Set about trying to uncover the ingredients required to secure a Super Rugby title and there are worse places to begin than on the sidelines of a training session as last year's winners, the Chiefs, go about their work on a paddock close to their Hamilton headquarters.
Naturally, there is talent there. All Black Richard Kahui occupies a midfield berth in the drills and stands out among the backs at 104 kilograms (a fraction more weight has been added to the frame after a good pre-season, he says a few days later). Experience is also evident, whether in the shape of halfback Brendon Leonard or new signing Ross Filipo. But it's the two educators in bucket hats running the show, cajoling the players, encouraging them to make good decisions - to think for themselves - who capture the attention. One, Wayne Smith, has a World Cup to his name. The other, Dave Rennie, collected a Super title in his first time of asking.
Conversations with the Chiefs' senior pros about the men nudge you towards the following conclusion, seen time and time again. Get recruitment right and you get yourself some good players. But get the coaching right and you give yourself a chance.
There is, of course, an elephant in the room when it comes to the Chiefs this year. Or make that two. Sonny Bill Williams and Sona Taumalolo are gone and the Chiefs know what comes next: the predictions that they won't be quite the same team without them. Highly respected hooker Mo Schwalger, who captained Samoa at the World Cup, doesn't skirt around the issue. ''I'm not taking anything away from either of those two players - they were phenomenal, especially Sonny. We won some games from those guys doing some amazing things,'' he says.
But life moves on - quickly, by necessity - and besides, the Chiefs are pretty happy they managed to keep the one that nearly got away.
''It means a lot,'' Schwalger says emphatically of Smith's decision last year to commit to the Chiefs, knocking back the determined advances of England. ''He's the sort of coach that when you need help you are able to just go up and talk to him, and you hardly have coaches like that. You are able to share what you need to be a complete player.
''It's the sort of environment you want to be in and I think the coaches build that sort of feeling that when you wake up in the morning you want to be happy when you go to work.''
For Kahui, on the comeback from another shoulder operation, the quality of the Chiefs' coaching panel supplies a commodity that every player craves.
''It provides us with a lot of confidence, a lot of belief in what we are actually doing,'' he says. ''Dave and 'Smithy', as well as [assistants] Tom Coventry and Andrew Strawbridge, they do a lot of work on our game and little bits of our game ... and they are bloody good at it.''
But knowledge is one thing. Many have it, but it means little if it is just lodged in the brains of the coaches while the players scratch their heads on the paddock. It is why co-captain Craig Clarke identifies their collaborative style of coaching as a key part of the philosophy.
''It's very important,'' he says. ''The coaches we've got would accept not having to coach at all. If there was a session that went really, really well they'd just step right back.''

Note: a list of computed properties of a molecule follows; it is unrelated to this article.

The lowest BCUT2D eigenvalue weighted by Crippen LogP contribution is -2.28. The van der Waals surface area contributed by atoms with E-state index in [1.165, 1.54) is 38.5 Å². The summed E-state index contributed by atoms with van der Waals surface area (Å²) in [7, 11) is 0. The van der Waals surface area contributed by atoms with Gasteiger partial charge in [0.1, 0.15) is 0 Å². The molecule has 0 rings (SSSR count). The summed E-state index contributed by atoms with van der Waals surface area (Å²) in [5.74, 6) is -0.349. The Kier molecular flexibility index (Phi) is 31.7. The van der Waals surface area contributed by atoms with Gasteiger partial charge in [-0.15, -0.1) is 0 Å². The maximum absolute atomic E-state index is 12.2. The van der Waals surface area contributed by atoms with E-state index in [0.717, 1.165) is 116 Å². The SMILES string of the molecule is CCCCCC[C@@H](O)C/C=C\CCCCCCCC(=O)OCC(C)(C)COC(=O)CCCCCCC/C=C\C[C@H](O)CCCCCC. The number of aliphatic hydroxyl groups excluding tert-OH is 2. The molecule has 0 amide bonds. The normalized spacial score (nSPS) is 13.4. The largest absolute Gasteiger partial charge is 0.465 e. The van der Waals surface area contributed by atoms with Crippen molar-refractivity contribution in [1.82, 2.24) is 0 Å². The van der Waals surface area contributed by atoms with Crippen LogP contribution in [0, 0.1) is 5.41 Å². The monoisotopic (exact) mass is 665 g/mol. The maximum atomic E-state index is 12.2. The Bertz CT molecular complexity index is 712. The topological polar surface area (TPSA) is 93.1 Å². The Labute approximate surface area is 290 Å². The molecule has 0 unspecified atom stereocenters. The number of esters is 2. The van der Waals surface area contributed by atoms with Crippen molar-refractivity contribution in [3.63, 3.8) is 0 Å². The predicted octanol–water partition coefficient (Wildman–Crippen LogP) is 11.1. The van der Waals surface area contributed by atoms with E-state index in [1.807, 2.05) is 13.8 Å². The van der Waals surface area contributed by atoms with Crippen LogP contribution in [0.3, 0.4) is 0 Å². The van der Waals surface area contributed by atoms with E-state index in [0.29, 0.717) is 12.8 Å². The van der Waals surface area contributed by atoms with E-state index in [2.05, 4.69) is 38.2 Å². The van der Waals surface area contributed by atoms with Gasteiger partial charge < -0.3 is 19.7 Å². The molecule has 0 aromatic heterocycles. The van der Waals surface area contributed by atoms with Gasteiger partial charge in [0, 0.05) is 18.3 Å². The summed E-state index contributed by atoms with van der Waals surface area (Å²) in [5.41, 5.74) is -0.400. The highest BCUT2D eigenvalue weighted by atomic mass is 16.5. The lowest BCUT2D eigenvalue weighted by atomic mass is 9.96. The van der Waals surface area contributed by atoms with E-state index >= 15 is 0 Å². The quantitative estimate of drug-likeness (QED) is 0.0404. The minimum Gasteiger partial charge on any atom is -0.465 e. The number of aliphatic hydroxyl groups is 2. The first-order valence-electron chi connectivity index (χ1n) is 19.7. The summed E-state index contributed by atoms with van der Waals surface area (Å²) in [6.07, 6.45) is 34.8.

There are echoes, he agrees, of the All Blacks' structure that was successful in the lead-up to the World Cup, described by Sir Graham Henry as a ''dual management'' format in which Richie McCaw and a core of experienced players ran the team in conjunction with team management.
''We have a leadership group and we work closely with the management,'' Clarke says. ''We catch up once or twice a week to nut out if we are on the same page, if we are aligned.''
Kahui says just one benefit of empowering players is: ''When we play our game plan and the way we want to play it, we're bloody good at it, but inside that we've got people calling space, calling different opportunities and being able to act on that as well, and that makes a big difference to a team.''
But are there times when, as the Waratahs are reportedly finding under Michael Cheika, a more robust style of communication is required?
''Not the old-school rant and rave,'' Clarke says. ''That doesn't happen. But there are times when Tom, as a forwards coach, when he wants to get a bit more out of you, he'll bring that edge to his voice just to let you know that this is time for work.''
There are times in every Super campaign when a message or two needs to be reinforced, or when all these pleasant theories about leadership need to translate into taking care of business when the heat comes on or a hurdle is hit. The Chiefs had theirs last year in Brisbane. In 20-odd minutes of bruising forward work, the Reds got stuck into the visitors and came away with a 42-27 win.
''It was before a bye for us as well, so there was a bit of stewing going on after that,'' says Clarke with a half-smile. ''But it terms of how we played, it highlighted an area of our defence. We had been very very good at making a tackle and getting on our feet again and getting into our 'D' system, but they exploited an area ... we were leaving the ruck area a little bit open for that half hour they just kept coming around the fringes and doing it very effectively. So we had to learn to be able to combat that, or do what we were doing previously. So it was very good for us.''
Small consolation for the 2011 champions. They conceded their title but still feature in one chapter about last year's winners. It's no coincidence they have some handy coaches of their own.
- Sydney Morning Herald
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